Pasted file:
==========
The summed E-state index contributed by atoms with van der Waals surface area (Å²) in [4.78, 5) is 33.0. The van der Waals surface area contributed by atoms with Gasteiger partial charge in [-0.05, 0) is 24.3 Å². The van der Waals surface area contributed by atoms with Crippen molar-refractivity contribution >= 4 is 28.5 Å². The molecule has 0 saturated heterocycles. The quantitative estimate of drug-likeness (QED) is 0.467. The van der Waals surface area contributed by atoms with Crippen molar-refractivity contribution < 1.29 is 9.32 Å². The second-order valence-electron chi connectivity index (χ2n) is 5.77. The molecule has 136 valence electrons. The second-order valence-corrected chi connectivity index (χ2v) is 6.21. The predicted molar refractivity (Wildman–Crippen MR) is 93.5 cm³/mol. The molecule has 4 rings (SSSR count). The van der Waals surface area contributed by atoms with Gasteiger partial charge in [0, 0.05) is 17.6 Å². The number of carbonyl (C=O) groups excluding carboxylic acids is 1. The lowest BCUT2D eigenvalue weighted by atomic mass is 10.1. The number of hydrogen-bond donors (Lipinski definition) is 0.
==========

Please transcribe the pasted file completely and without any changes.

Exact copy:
The summed E-state index contributed by atoms with van der Waals surface area (Å²) in [4.78, 5) is 33.0. The van der Waals surface area contributed by atoms with Gasteiger partial charge in [-0.05, 0) is 24.3 Å². The van der Waals surface area contributed by atoms with Crippen molar-refractivity contribution >= 4 is 28.5 Å². The molecule has 0 saturated heterocycles. The quantitative estimate of drug-likeness (QED) is 0.467. The van der Waals surface area contributed by atoms with Crippen molar-refractivity contribution < 1.29 is 9.32 Å². The second-order valence-electron chi connectivity index (χ2n) is 5.77. The molecule has 136 valence electrons. The second-order valence-corrected chi connectivity index (χ2v) is 6.21. The predicted molar refractivity (Wildman–Crippen MR) is 93.5 cm³/mol. The molecule has 4 rings (SSSR count). The van der Waals surface area contributed by atoms with Gasteiger partial charge in [0, 0.05) is 17.6 Å². The number of carbonyl (C=O) groups excluding carboxylic acids is 1. The lowest BCUT2D eigenvalue weighted by atomic mass is 10.1. The number of hydrogen-bond donors (Lipinski definition) is 0.